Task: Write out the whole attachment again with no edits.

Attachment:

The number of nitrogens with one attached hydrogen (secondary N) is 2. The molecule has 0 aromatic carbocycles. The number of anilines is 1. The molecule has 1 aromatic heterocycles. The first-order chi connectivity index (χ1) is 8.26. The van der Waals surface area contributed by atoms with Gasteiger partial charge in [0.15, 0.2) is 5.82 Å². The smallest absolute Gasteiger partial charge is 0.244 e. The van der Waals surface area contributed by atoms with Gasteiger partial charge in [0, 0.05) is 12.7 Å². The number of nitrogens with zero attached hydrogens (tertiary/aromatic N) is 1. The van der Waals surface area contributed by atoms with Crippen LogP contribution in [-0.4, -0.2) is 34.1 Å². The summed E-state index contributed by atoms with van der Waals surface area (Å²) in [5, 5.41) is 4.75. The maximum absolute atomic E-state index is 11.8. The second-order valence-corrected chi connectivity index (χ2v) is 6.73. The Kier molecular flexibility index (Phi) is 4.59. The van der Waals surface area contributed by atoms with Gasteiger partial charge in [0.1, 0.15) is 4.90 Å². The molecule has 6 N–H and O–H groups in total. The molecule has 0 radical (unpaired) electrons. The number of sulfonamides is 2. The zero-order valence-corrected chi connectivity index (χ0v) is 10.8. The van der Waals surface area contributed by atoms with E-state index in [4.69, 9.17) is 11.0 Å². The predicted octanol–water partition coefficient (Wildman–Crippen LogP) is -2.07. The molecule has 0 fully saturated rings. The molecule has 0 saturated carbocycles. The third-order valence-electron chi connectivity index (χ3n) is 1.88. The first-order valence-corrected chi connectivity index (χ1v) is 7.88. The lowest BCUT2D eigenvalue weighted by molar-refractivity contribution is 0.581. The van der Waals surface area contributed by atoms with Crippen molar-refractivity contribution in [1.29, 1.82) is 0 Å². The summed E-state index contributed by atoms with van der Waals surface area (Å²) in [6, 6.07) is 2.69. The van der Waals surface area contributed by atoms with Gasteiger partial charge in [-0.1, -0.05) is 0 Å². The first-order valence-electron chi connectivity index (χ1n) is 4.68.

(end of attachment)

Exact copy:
The number of nitrogens with one attached hydrogen (secondary N) is 2. The molecule has 0 aromatic carbocycles. The number of anilines is 1. The molecule has 1 aromatic heterocycles. The first-order chi connectivity index (χ1) is 8.26. The van der Waals surface area contributed by atoms with Gasteiger partial charge in [0.15, 0.2) is 5.82 Å². The smallest absolute Gasteiger partial charge is 0.244 e. The van der Waals surface area contributed by atoms with Gasteiger partial charge in [0, 0.05) is 12.7 Å². The number of nitrogens with zero attached hydrogens (tertiary/aromatic N) is 1. The van der Waals surface area contributed by atoms with Crippen LogP contribution in [-0.4, -0.2) is 34.1 Å². The summed E-state index contributed by atoms with van der Waals surface area (Å²) in [5, 5.41) is 4.75. The maximum absolute atomic E-state index is 11.8. The second-order valence-corrected chi connectivity index (χ2v) is 6.73. The Kier molecular flexibility index (Phi) is 4.59. The van der Waals surface area contributed by atoms with Gasteiger partial charge in [0.1, 0.15) is 4.90 Å². The molecule has 6 N–H and O–H groups in total. The molecule has 0 radical (unpaired) electrons. The number of sulfonamides is 2. The zero-order valence-corrected chi connectivity index (χ0v) is 10.8. The van der Waals surface area contributed by atoms with E-state index in [4.69, 9.17) is 11.0 Å². The predicted octanol–water partition coefficient (Wildman–Crippen LogP) is -2.07. The molecule has 0 fully saturated rings. The molecule has 0 saturated carbocycles. The third-order valence-electron chi connectivity index (χ3n) is 1.88. The first-order valence-corrected chi connectivity index (χ1v) is 7.88. The lowest BCUT2D eigenvalue weighted by molar-refractivity contribution is 0.581. The van der Waals surface area contributed by atoms with Crippen molar-refractivity contribution in [1.29, 1.82) is 0 Å². The summed E-state index contributed by atoms with van der Waals surface area (Å²) in [6, 6.07) is 2.69. The van der Waals surface area contributed by atoms with Gasteiger partial charge in [-0.1, -0.05) is 0 Å². The first-order valence-electron chi connectivity index (χ1n) is 4.68.